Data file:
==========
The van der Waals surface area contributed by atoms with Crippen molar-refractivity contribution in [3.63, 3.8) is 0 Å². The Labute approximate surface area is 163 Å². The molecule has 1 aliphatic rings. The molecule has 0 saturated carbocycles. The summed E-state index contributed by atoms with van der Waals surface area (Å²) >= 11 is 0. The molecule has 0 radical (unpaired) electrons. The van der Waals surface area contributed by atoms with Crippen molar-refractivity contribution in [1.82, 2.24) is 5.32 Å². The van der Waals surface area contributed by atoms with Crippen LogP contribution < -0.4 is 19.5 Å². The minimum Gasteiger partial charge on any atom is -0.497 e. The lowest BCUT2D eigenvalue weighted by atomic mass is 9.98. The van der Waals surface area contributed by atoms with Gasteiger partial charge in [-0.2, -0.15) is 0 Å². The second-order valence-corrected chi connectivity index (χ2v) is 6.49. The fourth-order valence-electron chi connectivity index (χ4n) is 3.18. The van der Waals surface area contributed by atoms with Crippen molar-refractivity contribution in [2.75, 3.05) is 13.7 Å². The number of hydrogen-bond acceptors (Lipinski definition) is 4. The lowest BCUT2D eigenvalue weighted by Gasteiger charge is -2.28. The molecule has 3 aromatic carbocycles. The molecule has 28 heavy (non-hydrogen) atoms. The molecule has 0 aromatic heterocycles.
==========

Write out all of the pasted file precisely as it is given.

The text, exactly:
The van der Waals surface area contributed by atoms with Crippen molar-refractivity contribution in [3.63, 3.8) is 0 Å². The Labute approximate surface area is 163 Å². The molecule has 1 aliphatic rings. The molecule has 0 saturated carbocycles. The summed E-state index contributed by atoms with van der Waals surface area (Å²) >= 11 is 0. The molecule has 0 radical (unpaired) electrons. The van der Waals surface area contributed by atoms with Crippen molar-refractivity contribution in [1.82, 2.24) is 5.32 Å². The van der Waals surface area contributed by atoms with Crippen LogP contribution < -0.4 is 19.5 Å². The minimum Gasteiger partial charge on any atom is -0.497 e. The lowest BCUT2D eigenvalue weighted by atomic mass is 9.98. The van der Waals surface area contributed by atoms with Gasteiger partial charge in [-0.2, -0.15) is 0 Å². The second-order valence-corrected chi connectivity index (χ2v) is 6.49. The fourth-order valence-electron chi connectivity index (χ4n) is 3.18. The van der Waals surface area contributed by atoms with Crippen molar-refractivity contribution in [2.75, 3.05) is 13.7 Å². The number of hydrogen-bond acceptors (Lipinski definition) is 4. The lowest BCUT2D eigenvalue weighted by Gasteiger charge is -2.28. The molecule has 3 aromatic carbocycles. The molecule has 28 heavy (non-hydrogen) atoms. The molecule has 0 aromatic heterocycles.